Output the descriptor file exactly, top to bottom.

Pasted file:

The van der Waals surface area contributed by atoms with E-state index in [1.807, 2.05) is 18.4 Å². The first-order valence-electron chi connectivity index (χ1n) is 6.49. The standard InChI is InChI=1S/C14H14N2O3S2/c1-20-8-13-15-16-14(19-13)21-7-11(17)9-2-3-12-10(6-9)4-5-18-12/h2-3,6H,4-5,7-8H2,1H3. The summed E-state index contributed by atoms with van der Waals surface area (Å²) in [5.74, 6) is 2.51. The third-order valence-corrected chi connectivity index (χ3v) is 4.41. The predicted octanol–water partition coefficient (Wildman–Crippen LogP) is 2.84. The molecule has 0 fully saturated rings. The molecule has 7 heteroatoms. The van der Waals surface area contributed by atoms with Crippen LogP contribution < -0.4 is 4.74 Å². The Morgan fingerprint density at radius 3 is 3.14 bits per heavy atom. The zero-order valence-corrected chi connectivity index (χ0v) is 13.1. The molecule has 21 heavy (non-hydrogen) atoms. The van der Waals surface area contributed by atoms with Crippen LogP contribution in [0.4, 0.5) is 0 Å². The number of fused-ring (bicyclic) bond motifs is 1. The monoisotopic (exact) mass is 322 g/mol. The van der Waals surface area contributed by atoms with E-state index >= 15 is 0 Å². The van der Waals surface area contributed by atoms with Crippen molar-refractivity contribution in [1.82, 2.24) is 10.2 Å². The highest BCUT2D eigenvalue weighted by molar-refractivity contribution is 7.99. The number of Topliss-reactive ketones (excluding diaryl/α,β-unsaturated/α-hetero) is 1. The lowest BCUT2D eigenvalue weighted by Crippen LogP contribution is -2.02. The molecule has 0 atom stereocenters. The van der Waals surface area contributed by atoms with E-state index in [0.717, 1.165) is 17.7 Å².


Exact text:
The van der Waals surface area contributed by atoms with E-state index in [1.807, 2.05) is 18.4 Å². The first-order valence-electron chi connectivity index (χ1n) is 6.49. The standard InChI is InChI=1S/C14H14N2O3S2/c1-20-8-13-15-16-14(19-13)21-7-11(17)9-2-3-12-10(6-9)4-5-18-12/h2-3,6H,4-5,7-8H2,1H3. The summed E-state index contributed by atoms with van der Waals surface area (Å²) in [5.74, 6) is 2.51. The third-order valence-corrected chi connectivity index (χ3v) is 4.41. The predicted octanol–water partition coefficient (Wildman–Crippen LogP) is 2.84. The molecule has 0 fully saturated rings. The molecule has 7 heteroatoms. The van der Waals surface area contributed by atoms with Crippen LogP contribution < -0.4 is 4.74 Å². The Morgan fingerprint density at radius 3 is 3.14 bits per heavy atom. The zero-order valence-corrected chi connectivity index (χ0v) is 13.1. The molecule has 21 heavy (non-hydrogen) atoms. The van der Waals surface area contributed by atoms with Crippen LogP contribution in [0.4, 0.5) is 0 Å². The number of fused-ring (bicyclic) bond motifs is 1. The monoisotopic (exact) mass is 322 g/mol. The van der Waals surface area contributed by atoms with E-state index >= 15 is 0 Å². The van der Waals surface area contributed by atoms with Crippen molar-refractivity contribution in [1.82, 2.24) is 10.2 Å². The highest BCUT2D eigenvalue weighted by molar-refractivity contribution is 7.99. The number of Topliss-reactive ketones (excluding diaryl/α,β-unsaturated/α-hetero) is 1. The lowest BCUT2D eigenvalue weighted by Crippen LogP contribution is -2.02. The molecule has 0 atom stereocenters. The van der Waals surface area contributed by atoms with E-state index in [0.717, 1.165) is 17.7 Å².